Thursday, December 8, 2022

City council has no plans to revisit 2015 decision on Norfolk Civil War monuments

According to the Norfolk Historical Society, there are three Civil War monuments at different locations throughout the city. (Courtesy of the City of Norfolk)

NORFOLK – In the aftermath of the “Unite the Right” rally in Charlottesville on Saturday, cities throughout the nation have called to take their own Confederate monuments down.

What’s the fate of similar monuments in Norfolk? They’re staying put, according to city spokesperson Lori Crouch.

Crouch told Southside Daily on Tuesday that during their 2015 fall retreat, city council chose to keep Norfolk’s three monuments in place. Crouch said city council is currently on their summer retreat, and, as of Tuesday, there are no formal plans to revisit the city’s 2015 decision.

A Facebook event called “Disrupt Confederate Monuments,” which appears to have been created by a group calling themselves Disrupt Norfolk VA, surfaced on Tuesday afternoon. The event page reads:

“Johnny Reb is not welcome here. Norfolk’s Confederate monument first erected in 1908 and re-erected in 1971 is nothing more than a symbol of oppression.”

According to the Norfolk Historical Society, each of the city’s three monuments is dedicated differently.

The downtown monument, with a statue of “Johnny Reb” – a personification of a Confederate soldier – at the intersections of Main Street and Commercial Place adjacent to the Bank of America building is a monument to honor the “Confederate dead.” Permission for the monument’s construction was originally granted on Jan. 28, 1898 after enough funds were raised for its completion.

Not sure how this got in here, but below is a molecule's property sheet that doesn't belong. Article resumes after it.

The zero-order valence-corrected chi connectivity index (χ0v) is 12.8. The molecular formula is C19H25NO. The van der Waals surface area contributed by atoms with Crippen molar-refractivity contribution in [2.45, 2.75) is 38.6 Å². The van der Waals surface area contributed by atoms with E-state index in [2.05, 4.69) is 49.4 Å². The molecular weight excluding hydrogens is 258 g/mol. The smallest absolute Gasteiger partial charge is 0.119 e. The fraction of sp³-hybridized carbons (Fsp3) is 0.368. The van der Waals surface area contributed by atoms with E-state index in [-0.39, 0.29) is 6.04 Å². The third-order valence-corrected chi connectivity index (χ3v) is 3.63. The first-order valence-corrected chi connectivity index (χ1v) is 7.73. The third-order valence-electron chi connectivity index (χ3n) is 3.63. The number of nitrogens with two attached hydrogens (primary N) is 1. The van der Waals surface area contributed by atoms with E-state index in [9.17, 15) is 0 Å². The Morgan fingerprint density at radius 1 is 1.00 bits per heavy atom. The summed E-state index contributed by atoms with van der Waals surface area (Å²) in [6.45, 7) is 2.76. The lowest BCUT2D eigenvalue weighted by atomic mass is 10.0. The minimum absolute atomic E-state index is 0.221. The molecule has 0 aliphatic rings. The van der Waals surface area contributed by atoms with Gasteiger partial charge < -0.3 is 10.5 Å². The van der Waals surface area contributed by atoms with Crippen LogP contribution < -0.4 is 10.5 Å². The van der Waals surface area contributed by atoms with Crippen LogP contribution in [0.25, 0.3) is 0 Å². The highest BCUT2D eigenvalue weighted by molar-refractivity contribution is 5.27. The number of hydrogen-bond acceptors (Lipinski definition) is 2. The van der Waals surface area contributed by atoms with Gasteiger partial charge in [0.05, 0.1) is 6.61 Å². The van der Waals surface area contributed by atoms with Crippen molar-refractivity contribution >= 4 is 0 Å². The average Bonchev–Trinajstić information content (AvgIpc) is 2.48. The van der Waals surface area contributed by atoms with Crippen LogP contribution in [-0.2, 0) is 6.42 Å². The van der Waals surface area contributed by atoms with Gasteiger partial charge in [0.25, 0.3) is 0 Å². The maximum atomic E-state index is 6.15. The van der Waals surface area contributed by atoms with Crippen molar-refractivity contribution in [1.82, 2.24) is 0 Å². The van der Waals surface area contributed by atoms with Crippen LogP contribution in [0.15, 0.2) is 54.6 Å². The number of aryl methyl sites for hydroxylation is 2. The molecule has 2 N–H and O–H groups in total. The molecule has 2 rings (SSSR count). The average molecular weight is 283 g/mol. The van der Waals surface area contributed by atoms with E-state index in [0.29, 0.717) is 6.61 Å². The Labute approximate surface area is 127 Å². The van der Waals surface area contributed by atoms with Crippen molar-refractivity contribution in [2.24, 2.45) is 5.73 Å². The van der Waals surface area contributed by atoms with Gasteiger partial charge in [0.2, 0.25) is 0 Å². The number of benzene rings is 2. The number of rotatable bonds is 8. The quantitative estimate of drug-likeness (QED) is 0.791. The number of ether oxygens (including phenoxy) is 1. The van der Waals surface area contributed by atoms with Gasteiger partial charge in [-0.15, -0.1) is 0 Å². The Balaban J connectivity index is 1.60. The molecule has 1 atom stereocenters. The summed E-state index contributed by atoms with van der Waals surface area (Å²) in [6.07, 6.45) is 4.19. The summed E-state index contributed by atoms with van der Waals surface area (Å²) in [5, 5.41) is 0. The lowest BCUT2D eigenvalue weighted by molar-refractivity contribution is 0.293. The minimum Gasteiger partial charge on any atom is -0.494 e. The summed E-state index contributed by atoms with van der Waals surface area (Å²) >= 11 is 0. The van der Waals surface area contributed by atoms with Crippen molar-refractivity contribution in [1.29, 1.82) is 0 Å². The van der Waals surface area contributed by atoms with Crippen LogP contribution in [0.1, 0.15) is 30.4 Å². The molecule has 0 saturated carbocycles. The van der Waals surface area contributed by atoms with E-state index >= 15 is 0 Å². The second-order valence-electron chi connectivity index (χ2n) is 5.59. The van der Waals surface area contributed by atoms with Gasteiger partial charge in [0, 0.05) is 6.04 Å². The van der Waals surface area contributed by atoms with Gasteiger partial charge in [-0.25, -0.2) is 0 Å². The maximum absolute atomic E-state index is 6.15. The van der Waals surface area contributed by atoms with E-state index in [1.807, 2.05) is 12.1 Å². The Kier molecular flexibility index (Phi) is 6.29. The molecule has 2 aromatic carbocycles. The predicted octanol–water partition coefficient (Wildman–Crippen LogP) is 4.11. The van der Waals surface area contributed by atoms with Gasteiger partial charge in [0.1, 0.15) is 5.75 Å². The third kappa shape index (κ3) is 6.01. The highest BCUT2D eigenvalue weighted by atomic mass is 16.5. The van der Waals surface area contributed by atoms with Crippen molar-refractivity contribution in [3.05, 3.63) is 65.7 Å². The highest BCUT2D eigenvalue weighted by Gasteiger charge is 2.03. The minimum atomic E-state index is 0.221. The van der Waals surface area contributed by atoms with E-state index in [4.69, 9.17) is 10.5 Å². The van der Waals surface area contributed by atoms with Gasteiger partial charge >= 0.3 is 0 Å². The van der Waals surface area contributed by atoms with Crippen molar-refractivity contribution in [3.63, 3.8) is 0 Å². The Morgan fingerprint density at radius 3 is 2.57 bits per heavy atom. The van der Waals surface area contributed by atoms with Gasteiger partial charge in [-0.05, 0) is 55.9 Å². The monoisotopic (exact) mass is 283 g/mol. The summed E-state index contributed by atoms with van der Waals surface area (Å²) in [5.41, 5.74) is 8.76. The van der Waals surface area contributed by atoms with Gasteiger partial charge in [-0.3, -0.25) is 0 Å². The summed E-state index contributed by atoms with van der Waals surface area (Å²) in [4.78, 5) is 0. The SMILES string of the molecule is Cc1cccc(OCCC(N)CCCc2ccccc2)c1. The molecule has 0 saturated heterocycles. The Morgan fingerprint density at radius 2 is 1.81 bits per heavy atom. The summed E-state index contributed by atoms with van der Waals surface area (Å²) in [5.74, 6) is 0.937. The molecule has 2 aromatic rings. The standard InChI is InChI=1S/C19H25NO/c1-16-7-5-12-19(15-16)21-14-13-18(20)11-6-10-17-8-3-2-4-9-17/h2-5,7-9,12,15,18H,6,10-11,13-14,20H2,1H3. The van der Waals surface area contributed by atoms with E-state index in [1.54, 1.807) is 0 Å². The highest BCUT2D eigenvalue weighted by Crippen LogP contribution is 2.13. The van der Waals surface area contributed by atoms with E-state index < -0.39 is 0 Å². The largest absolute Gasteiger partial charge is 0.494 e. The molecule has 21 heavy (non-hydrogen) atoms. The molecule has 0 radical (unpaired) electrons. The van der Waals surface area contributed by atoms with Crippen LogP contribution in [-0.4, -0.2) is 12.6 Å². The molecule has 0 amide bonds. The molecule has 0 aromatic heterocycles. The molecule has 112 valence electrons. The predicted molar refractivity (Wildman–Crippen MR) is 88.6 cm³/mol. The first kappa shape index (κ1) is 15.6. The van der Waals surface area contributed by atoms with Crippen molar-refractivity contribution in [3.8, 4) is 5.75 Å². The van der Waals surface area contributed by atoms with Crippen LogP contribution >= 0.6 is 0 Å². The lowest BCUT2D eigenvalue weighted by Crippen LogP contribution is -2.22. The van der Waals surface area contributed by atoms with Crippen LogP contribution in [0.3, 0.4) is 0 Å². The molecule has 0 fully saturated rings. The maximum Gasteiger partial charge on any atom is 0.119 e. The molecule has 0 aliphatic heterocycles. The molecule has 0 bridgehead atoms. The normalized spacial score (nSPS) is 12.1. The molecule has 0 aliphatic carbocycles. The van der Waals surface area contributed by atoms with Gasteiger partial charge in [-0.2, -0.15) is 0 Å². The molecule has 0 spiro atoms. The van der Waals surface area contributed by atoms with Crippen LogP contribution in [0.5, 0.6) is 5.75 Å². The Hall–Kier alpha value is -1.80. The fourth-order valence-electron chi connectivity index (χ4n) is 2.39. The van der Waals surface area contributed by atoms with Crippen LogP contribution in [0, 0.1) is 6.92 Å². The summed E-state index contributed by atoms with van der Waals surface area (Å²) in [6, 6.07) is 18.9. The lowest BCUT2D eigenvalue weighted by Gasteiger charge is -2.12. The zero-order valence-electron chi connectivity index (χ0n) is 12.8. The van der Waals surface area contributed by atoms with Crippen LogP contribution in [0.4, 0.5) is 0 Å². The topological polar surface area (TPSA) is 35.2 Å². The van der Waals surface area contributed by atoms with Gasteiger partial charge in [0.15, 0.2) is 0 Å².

The historical society said the cornerstone of the Confederate monument was laid the following year on Feb. 22, 1898 – 32 years after Jefferson Davis’ inauguration as the president of the Confederacy.

The word “SHAME” was spray painted on a Confederate monument in Norfolk. (Courtesy of the Norfolk Police Department)

In May, the downtown Confederate monument was vandalized when the word “shame” was painted in bright yellow paint across the front of the memorial.

Another monument, located in West Point Cemetery, is dedicated to African-American Civil War Army and Navy veterans. According to information provided by Crouch, the memorial monument was inspired by a former slave and quartermaster, James E. Fuller, who served in the First United States Colored Cavalry.

Fuller was an employee of the Norfolk Customs House and helped secure burial space for black Union veterans in West Point Cemetery, according to the historical society.

Another memorial, located in Elmwood Cemetery, is dedicated to the United Daughters of the Confederacy’s Neimeyer-Shaw Chapter 595. The monument originally stood in the Berkley neighborhood but was later moved to Elmwood Cemetery in 1987.

A previous version of this article incorrectly stated this topic was last discussed during the 2016 retreat.

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